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'''NOTE: The Trabzon fun is over! The MFA code/ invitation letter is needed there as well now. ''' At least europeans get '''visa on arrival''' if coming from [[Armenia]]. Border towns are [[Meghri-Nordooz border crossing|Meghri and Nordooz]]. Border's open 24/7, but visa office closed on weekend (friday and thursday) and at night time, maybe they let you wait/ sleep in the customs building, there's a toilet and little shop. [http://caravanistan.com/forum/viewtopic.php?f=3&t=1247&p=9478#p9478 It may be closed at other times too. ] Works '''without invitation letter'''/ tourist agency code! As of late 2016 prices are 75€ for single entry and 90€ for double entry, which leaves you with two times the full 30 days! In between take one of the [[ferries across the Persian Gulf]] ;-)<br/> Coming overland from anywhere else you'll need to get the visa beforehand in one of the iranian consulates (Ankara, Erzurum, Istanbul, Tbilisi, ...). Without MFA code/ invitation letter you 'll be rejected however. Agencies like caravanistan.com or key2persia.com do this for you, costs about 30-40$ and takes a week or two. Or go to [[Batumi]]. You don't need any authorisation codes, and you get your passport back, with visa, in one hour. cost was 75 € for 30 days. '''Visas on arrival''' are possible if arriving at some or all international airports, ask your favorite search engine and don't forget to leave your experience ''here''. ;-) There are three (?) main border crossings with Turkey, including [[Yuksekova-Esendere border crossing|Esendere]] and [[Bazargan- Doğubeyazıt border crossing|Bazargan]]. The crossing with Armenia is at [[Meghri- Nordooz border crossing|Nordooz]]. At least one with [[Azerbaijan]] and one with [[Pakistan]] at Taftan/ Mirjaveh, [[Bandar Abbas]] and [[Bandar Lengeh]] are sea ports if coming by [[ferry]] from [[United Arab Emirates]]. [[Chabahar]] is port if taking the boat from [[Muscat]]. :Hitchhiker [[User:Halt, Stop! Reudnitz kommt.|Craig]] '' entered Iran at the '' Yuksekova-Esendere'' border. People coming from Turkey don't get frustrated! It's amazing if you know that a hundred meters back on the Turkish side most people would understand 'autostop'. Other than the young and modern Iranian generally won' t know what is hitching. Tell them you have no money. You can explain everything later in the car. ' ''Iran is the best country I have ever hitched.''' Even in the hottest desert on earth (you feel dying after 10 minutes) the first car stopped. Roads are in good condition. Some days I my average hitch-hiking speed topped 100 km/h!!!'' :Hitchhiker [[User:Alex|alex]]: ''"Sadly, I had to fly into Iran. I did not manage to get a visa in [[Yemen]] or in the [[United Arab Emirates]] beforehand (I stayed 7 days in [[Muscat]] until the embassies opened again; they told me at the Embassy of Iran that they can only issue for residents in contrast to what I have been told before). Flying into Iran is an option for people from some privileged countries. Larger airports in Iran can issue a 14 days transit visa on the spot. However, I guess this is not an issue as most people here will travel the other direction and will only start their journey when they have this visa (since this is the only visa Germans can not get at the border)."'' == Sleeping == Finding a place to sleep in Iran is generally as easy as knocking the first door you come across. If you get tired of the unrelenting hospitality however, the city parks offer an excellent alternative. Many parks, even in big cities, are designated as camping zones, with toilets open all night, sometimes also shower and wifi. Camp fires are tolerated, but it's best to ask before. These parks are called '''park muzaafer (پرك مسافر)''', which translates to traveller's park. Though in some cities (e.g. [[Hamedan]]) there are clear panels showing "forbidden camping" and policedo come to unset tents (often used as nest by couples young or not); arriving late at night and setting off the tent early in the morning you will avoid any annoyance for sure. Sleeping in mosques is also possible, even though you should ask for permission beforehand. In this case, make sure you respect the segregation of sexes when travelling as a couple. [[User:Harveypekar|Harveypekar]] slept in a mosque close to Mesr, only to overhear the Imam the next morning, explaining other travellers that it's impossible to sleep in the mosque. The imam was friendly enough though to show the other group the other side, as to leave him sleep his fill. It is possible to camp in the deserts as well, but be sure you cannot be seen from the road to prevent attention from the authorities. They can send you to jail for being on some site you're not allowed to be on. Note that while the desert might be dazzling hot during the day, it can get '''extremely cold''' at night, so be sure to take some extra clothes with you for the night! == Personal experiences == == Cities == [[File:Iran.JPG|thumb|250px|Hitchhiker [[User:Alex|Alex]] in Iran]] * [[Bandar-e-Abbas]] * [[Esfahan]] * [[Khuzestan]] * [[Mashhad]] * [[Shiraz]] * [[Qazvin]] * [[Tabriz]] * [[Tehran]] (capital) * [[Yazd]] * [[Zahedan]] == Stay safe == Iran has almost the worst death toll due to traffic in the world. Be prepared to have a week or more adjustment time, even if you come from neighbouring countries. This applies mostly to crossing the road in cities, but be vigilant at all times. When on the back of a motorcycle, make sure to keep your knees tucked in next to the vehicle, as they pass very close to cars, and you might get hurt. Opium is commonly consumed, so if you are not interested, make sure to not accept dodgy looking waterpipes (hooka/nargile/"hubble bubble") at people home's, especially in the countryside, unless you ask for the contents before. === Police === Taking photographs is prohibited in many circumstances, especially of buildings related to policing and military use, as well as people in uniform. Surprisingly, it is also forbidden to take pictures of license plates, and is considered a quite serious offence. Playing dumb tourist is still the best way to get out of this situation. Unmarked police vehicles prowl the streets of Tehran at night-time. While they don't check for hashish/opium, they do have breath analysers. After a party, it might be wise to consider staying there rather than going home. Not all military installations and no go zones are marked on maps, so make sure you get advice from a local before you head out or stay on the road. An example would be the Maranjab desert. These rules might seem conservative, especially as locals violate them all the time. On the other hand, as a foreigner, you run the risk of being made an example of, so you need to make your own judgement calls rather than follow what people around you do. In any case, foreigners are rarely troubled, and are easily forgiven transgression of "islamic" laws on ground of ignorance. Violating the dress code, talking to woman in the street is no problem at all. Premarital sex is probably not ok, if you get caught. Stay away from demonstrations, you might be considered a journalist travelling on a tourist visa. == Hitchhiking as a girl as experienced by [[User talk:Mariegab|Mariegab]] == [[File:PC070561.JPG|thumb|left|300px| [[User: Fedecicco| Fede]] hitchhiking together with four girls (fourth taking picture)]] '''Problem 1: not being able to hitchhike''' In Iran, everybody stops to take passengers on the road, especially if you're a girl. You should not forget to say you're traveling with no money as most of the cars become taxis when they stop for you. (but people might offer you to pay your ride by bus). If this is too difficult, you can also say you're traveling by truck and that's easy to understand, even if hitchhiking is not a common thing at all and most of the people don't understand it. When somebody stops for you and understand that you travel by hitchhiking, as soon as he/her takes you, you become her/his host. As a girl, it often means that they feel responsible for you. Responsible also means they won't let you in a situation they judge dangerous. So leaving me on the road was something that a lot of people couldn't do and they just drove me in city centers, bus stations, hotels, homes, etc even if I disagreed. '''Problem 2: physical harassment''' In the Iranian society, boys and girls are -in most of the families- separated: they go to different schools and can't have much contact, especially physical contact until they marry. So it often happened that they felt more free with me because I was a foreigner and just started touching me everywhere they could until I left the car. It often started with my hands that in a lot of cases where considered as a very sensual part of the body. However, if the situation was really uncomfortable, I never felt in danger in such a situation as it was really clear and they didn't want to have something else than just touch my arms, legs, hands or any part that they could reach. After getting out of the car, it was over. '''Problem 3: cultural differences''' I put myself in difficult situations not understanding custom. For example, many couples or groups of young people like to drive around to just spend time together. So it happened that people who picked me up actually didn't want to drive me anywhere but just drive me around to spend time with me. Another problematic situation was when I accepted to go to my drivers's house to use internet. They didn't let me leave the house when I wanted to because they said the neighbors would call the police if they saw a girl going out of a boys's house and that would be a bad situation as they could think I'm a prostitute- which is one of the worse punished crime in Iran. About shaking hands: with some people, it was pretty normal, with some other considered as a very sensual thing. In the second case, it happened that religious people refused to shake my hands or that guys trying to hit on me refused to give me back my hand. I shocked a girl saying that I had no problem checking the hand of her friend. '''Advantage:''' In addition to advantages you can have as a hitchhiking girl (people trust you more, you can be faster, etc), traveling as a girl in Iran, where genders are often separated, has the advantage that you can have a better access to intimacy and to women's world. It is very easy to meet a lot of men in the street but being invited in a house, sleep there or having an access to the women's world is probably easier for a girl, especially outside Tehran. I had the opportunity, for example, to spend 2 days in a girls' dormitory where I could speak with a lot of different women about their lives and got invited in many houses to spend the night with the family. ==> I met some Iranian girls who use to hitchhike and they said it was a great experience. I had also really good experiences as a girl alone hitchhiking in Iran. You should be aware that the custom is really different from Europe and even Turkey and that the law protects men better than women.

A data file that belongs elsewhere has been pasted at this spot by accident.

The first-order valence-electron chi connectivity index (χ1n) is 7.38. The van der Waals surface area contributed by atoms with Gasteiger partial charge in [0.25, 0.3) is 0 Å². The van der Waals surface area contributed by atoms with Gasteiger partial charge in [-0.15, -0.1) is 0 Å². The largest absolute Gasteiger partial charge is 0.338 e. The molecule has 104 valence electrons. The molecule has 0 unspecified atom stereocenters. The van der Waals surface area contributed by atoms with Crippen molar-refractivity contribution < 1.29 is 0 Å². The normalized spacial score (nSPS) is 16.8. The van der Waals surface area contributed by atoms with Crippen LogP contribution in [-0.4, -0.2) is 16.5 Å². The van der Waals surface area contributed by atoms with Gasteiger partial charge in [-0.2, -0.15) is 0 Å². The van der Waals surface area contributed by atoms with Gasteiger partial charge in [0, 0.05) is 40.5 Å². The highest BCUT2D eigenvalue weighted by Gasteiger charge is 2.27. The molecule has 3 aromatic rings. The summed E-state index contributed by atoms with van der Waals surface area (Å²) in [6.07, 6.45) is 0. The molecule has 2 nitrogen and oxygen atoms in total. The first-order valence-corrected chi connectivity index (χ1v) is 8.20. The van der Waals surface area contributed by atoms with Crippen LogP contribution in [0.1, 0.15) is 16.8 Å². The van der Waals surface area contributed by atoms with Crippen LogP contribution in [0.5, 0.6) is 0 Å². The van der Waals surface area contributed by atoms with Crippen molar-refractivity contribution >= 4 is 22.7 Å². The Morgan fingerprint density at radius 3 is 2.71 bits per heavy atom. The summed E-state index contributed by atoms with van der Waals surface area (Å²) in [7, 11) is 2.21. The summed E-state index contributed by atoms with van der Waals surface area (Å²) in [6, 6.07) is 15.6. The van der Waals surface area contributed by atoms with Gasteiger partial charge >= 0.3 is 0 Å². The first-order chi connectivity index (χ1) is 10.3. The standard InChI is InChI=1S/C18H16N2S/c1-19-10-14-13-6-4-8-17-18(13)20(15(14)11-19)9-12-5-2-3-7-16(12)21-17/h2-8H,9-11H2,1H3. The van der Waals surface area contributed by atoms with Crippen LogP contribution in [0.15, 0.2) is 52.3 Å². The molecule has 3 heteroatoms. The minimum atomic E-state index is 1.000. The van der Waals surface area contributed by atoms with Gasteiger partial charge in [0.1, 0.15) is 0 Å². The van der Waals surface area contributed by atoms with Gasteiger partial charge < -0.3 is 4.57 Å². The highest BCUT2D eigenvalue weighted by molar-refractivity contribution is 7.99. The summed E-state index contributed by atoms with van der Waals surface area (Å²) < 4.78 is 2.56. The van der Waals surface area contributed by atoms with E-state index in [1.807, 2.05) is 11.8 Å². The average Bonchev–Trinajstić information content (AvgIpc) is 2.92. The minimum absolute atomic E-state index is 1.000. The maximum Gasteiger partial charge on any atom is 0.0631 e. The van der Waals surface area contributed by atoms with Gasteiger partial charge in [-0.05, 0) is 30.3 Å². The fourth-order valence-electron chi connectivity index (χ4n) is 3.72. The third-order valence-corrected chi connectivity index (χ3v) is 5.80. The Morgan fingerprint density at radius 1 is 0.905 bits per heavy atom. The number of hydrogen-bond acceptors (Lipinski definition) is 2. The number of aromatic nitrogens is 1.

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'''Iran''' is a very friendly country. Some hitchhikers on their way to [[India]] even decide to stay in Iran instead.